Battle of Leyte Gulf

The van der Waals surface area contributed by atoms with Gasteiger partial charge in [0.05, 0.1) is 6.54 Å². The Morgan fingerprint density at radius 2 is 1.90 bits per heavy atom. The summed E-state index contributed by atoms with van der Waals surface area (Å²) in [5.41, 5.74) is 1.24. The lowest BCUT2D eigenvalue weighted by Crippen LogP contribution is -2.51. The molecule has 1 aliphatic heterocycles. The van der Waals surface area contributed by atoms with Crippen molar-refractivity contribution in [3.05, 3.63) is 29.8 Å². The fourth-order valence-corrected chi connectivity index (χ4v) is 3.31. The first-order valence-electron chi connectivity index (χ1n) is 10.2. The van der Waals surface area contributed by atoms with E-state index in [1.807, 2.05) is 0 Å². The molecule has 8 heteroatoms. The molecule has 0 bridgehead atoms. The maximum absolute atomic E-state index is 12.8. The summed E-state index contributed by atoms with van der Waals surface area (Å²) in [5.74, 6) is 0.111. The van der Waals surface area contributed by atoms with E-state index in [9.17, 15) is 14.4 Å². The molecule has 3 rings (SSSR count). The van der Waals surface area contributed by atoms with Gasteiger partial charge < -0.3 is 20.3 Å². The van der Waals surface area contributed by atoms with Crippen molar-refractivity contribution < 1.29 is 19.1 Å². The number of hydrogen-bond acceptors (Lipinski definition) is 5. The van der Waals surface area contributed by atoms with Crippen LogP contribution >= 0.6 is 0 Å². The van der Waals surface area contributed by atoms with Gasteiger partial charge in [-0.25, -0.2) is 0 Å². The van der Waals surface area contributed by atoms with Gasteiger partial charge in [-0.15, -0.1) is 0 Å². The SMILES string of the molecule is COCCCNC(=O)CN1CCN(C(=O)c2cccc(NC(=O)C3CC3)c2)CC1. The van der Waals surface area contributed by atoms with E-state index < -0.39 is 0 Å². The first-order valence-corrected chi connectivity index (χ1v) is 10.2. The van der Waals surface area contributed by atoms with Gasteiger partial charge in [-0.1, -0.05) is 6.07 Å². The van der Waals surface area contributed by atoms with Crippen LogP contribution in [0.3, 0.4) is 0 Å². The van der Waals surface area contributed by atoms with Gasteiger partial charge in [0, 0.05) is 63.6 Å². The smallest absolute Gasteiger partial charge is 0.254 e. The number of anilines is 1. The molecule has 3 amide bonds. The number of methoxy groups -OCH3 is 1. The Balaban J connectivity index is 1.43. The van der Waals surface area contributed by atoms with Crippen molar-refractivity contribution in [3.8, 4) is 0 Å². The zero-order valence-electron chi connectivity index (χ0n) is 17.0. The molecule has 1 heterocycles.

After the Battle of Subiyan Sea, Admiral Halsey no longer considered the Japanese Center Force a serious menace, and sent the large deck carriers north to intercept decoy carriers of the Japanese Northern Force off Cape Engano. These events left the escort carriers of Taffy 3 as lone sentinels off Samar, and unaware of the nighttime movement of the Center Force. Shortly after sunrise 25 October, a chance sighting disclosed the masts of enemy battleships and cruisers on the horizon. The enemy force of more than 20 ships had slipped undetected through San Bernardino Strait and down the fog-shrouded coast of Samar, bound for Leyte Gulf. Despite the probable outcome of an engagement between two unequal surface forces, the presence of enemy ships in Leyte Gulf was unthinkable - and Taffy 3 turned to do battle against the enemy. An urgent call for help went out from Taffy 3 as the escort carriers launched planes that performed seemingly impossible feats: scoring hits with torpedoes, bombs, and strafing until their ammunition ran out, then making dummy runs to break the enemy formation and delay its advance. Smoke was laid down to cover the running fight as gallant destroyers dodged in and out of the mist and smoke to charge battleship, cruiser, and destroyer formations point-blank until ordered to cover the escort carriers with more smoke. Gambier Bay and other ships of Taffy 3, aided by planes of Taffy 2 had stopped the powerful Japanese Center Force and inflicted a great loss. Two enemy cruisers were sunk and much damage inflicted on the other ships of this overwhelmingly powerful surface fleet, turned back by the indomitable spirit of the men of the escort carriers and their screen of destroyers and destroyer-escorts. The lone 5-inch gun of Gambier Bay spat out at an enemy cruiser that was shelling her - and destroyer Heerman (DD-532) made an unsuccessful effort under the combined fire of the heavy ships to save Gambier Bay. However, the escort carrier was soon dead in the water as three cruisers closed to point blank range. Fires raged through the riddled Gambier Bay. She capsized and sank with the majority of her nearly 800 survivors rescued by landing and patrol craft dispatched from Leyte Gulf. 121 of her crew were lost in the battle.